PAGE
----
My interest in reproducibility stems from my research into long-term data curation and dependability, and issues focusing on reproducibility with data that includes personally identifiable information (PII). Reproducibility is a topic complicated by many facets, scientific, technical, and ethical in nature. In an effort to differentiate the perspective of this post from those of my colleagues I want to discuss the challenges of long-term reproducibility from a data curation stand point.
Last year at the 2014 International Conference on Massive Storage Systems and Technology (MSST) Daniel Duffy and John Schnase of the NASA Center for Climate Simulation discussed how data infrastructure was one of the primary challenges facing climate science. The problem becomes one of reproducibility when the temporal scale of climate analytics becomes evident. In discussions with the University of Miami Rosenstiel School of Marine and Atmospheric Science (RSMAS) and representatives of the National Oceanic and Atmospheric Administration (NOAA) researchers have told me that to conduct the sort of climate research that would be necessary to identify important decadal patterns would require data curation without significant loss for at least 50, if not 100, years. Facing these challenges with an ever shrinking budget and an exponential growth of the digital universe is an incredibly challenging task. Even if we somehow alter the culture of research science (a goal that the NSF is making admirable progress towards), we still face the double edged sword of scale in the era of Big Data.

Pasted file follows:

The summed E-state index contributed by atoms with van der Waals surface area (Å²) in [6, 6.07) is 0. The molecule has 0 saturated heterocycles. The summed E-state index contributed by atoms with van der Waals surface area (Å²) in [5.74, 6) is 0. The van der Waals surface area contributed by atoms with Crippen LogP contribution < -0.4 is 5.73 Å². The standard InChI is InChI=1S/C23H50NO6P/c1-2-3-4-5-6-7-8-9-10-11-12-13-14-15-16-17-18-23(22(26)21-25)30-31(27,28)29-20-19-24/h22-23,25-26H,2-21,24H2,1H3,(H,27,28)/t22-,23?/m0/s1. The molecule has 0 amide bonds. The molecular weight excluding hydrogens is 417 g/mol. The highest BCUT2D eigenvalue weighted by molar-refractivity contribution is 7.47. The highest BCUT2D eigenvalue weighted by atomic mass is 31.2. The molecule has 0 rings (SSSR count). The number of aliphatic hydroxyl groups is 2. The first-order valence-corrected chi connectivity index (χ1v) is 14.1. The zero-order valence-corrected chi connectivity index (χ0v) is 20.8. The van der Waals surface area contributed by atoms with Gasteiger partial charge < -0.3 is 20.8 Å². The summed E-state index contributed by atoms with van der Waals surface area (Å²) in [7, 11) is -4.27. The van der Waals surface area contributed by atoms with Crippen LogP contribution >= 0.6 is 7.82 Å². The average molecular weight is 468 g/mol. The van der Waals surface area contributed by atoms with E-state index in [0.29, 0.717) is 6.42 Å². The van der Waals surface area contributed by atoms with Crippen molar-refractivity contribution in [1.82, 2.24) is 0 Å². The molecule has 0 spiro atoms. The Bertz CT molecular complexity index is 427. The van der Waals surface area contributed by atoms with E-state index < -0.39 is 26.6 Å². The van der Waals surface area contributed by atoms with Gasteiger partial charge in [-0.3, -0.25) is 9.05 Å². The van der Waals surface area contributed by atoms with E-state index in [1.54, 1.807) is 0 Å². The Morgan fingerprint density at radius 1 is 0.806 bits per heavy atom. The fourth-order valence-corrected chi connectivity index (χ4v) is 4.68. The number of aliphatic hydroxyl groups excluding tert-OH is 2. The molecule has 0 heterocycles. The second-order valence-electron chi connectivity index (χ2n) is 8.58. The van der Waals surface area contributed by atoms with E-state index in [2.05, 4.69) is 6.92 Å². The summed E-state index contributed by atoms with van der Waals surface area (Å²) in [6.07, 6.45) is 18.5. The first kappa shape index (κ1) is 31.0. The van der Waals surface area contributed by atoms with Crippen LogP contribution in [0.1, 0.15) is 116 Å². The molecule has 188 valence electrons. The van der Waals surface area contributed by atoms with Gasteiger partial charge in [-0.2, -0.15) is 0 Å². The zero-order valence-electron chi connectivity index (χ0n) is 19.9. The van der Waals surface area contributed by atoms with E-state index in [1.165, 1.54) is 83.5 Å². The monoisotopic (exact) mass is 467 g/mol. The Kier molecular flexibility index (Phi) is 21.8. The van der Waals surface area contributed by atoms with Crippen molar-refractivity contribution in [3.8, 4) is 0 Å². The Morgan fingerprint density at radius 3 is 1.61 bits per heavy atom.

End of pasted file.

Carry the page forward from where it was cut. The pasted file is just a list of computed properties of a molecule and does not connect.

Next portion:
While the exponentially increasing volume and variety of data being ingested means our predictive models and resulting understanding of complex processes are becoming better; we are also faced with a world of changing fault landscapes. Once rare and inconsequential faults now pose serious threats; and can be orthogonal to traditional reliability mechanisms such as RAID. How can we hope to achieve 50 to 100 years of reliability when many important domains are shifting away from more traditional enterprise hardware in favor of commercial off-the-shelf (COTS) components to deal with decreasing budgets and increasing data volume?
One of the biggest concerns I have moving forward on issues such as reproducibility is the continued focus of our field on technologies aimed at the best funded portion of the market, while socially important applications that relate to basic science, sustainability, civic governance, and public health struggle with decreasing budgets and an increasing reliance on insufficiently reliable, dependable, and secure, COTS-based architectures. To achieve true reproducibility solutions need to scale down as well as they scale up. Mechanisms need to be affordable and available for cost-constrained domains like public clinics, the developing world, and city governments. Data that cannot be preserved, cannot enable reproducibility in science.